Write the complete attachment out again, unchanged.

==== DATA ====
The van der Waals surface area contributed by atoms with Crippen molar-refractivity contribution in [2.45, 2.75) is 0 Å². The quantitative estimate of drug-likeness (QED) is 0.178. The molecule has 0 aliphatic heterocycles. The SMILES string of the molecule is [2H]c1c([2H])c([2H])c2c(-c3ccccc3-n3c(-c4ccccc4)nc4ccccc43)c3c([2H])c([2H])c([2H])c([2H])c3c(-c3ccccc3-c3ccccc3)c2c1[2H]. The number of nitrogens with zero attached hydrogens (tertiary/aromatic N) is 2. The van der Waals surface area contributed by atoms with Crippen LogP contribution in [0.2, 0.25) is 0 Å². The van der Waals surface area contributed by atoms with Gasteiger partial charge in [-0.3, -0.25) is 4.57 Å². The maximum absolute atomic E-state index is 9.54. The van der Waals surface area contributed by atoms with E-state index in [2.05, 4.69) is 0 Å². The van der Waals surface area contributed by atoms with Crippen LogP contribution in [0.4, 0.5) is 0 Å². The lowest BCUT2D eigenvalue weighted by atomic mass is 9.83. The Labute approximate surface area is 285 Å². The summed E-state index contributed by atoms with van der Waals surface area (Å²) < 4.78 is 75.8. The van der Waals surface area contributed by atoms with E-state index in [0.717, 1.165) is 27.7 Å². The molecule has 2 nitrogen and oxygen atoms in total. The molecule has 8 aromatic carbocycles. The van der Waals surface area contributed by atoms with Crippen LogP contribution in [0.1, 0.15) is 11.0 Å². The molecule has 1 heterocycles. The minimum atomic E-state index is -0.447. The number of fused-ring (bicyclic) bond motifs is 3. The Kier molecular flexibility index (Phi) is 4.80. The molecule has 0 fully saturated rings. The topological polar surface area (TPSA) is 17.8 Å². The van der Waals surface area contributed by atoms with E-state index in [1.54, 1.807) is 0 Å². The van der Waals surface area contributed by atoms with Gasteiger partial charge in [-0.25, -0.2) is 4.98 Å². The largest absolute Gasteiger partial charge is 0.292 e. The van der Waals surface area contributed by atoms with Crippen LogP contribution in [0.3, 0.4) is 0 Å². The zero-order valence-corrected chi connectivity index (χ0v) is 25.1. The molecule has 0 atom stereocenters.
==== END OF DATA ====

The van der Waals surface area contributed by atoms with Crippen molar-refractivity contribution in [2.45, 2.75) is 0 Å². The quantitative estimate of drug-likeness (QED) is 0.178. The molecule has 0 aliphatic heterocycles. The SMILES string of the molecule is [2H]c1c([2H])c([2H])c2c(-c3ccccc3-n3c(-c4ccccc4)nc4ccccc43)c3c([2H])c([2H])c([2H])c([2H])c3c(-c3ccccc3-c3ccccc3)c2c1[2H]. The number of nitrogens with zero attached hydrogens (tertiary/aromatic N) is 2. The van der Waals surface area contributed by atoms with Crippen LogP contribution in [0.2, 0.25) is 0 Å². The van der Waals surface area contributed by atoms with Gasteiger partial charge in [-0.3, -0.25) is 4.57 Å². The maximum absolute atomic E-state index is 9.54. The van der Waals surface area contributed by atoms with E-state index in [2.05, 4.69) is 0 Å². The van der Waals surface area contributed by atoms with Crippen LogP contribution in [0.4, 0.5) is 0 Å². The lowest BCUT2D eigenvalue weighted by atomic mass is 9.83. The Labute approximate surface area is 285 Å². The summed E-state index contributed by atoms with van der Waals surface area (Å²) < 4.78 is 75.8. The van der Waals surface area contributed by atoms with E-state index in [0.717, 1.165) is 27.7 Å². The molecule has 2 nitrogen and oxygen atoms in total. The molecule has 8 aromatic carbocycles. The van der Waals surface area contributed by atoms with Crippen LogP contribution in [0.1, 0.15) is 11.0 Å². The molecule has 1 heterocycles. The minimum atomic E-state index is -0.447. The number of fused-ring (bicyclic) bond motifs is 3. The Kier molecular flexibility index (Phi) is 4.80. The molecule has 0 fully saturated rings. The topological polar surface area (TPSA) is 17.8 Å². The van der Waals surface area contributed by atoms with E-state index in [1.54, 1.807) is 0 Å². The van der Waals surface area contributed by atoms with Gasteiger partial charge in [-0.25, -0.2) is 4.98 Å². The largest absolute Gasteiger partial charge is 0.292 e. The van der Waals surface area contributed by atoms with Crippen LogP contribution in [0.3, 0.4) is 0 Å². The zero-order valence-corrected chi connectivity index (χ0v) is 25.1. The molecule has 0 atom stereocenters.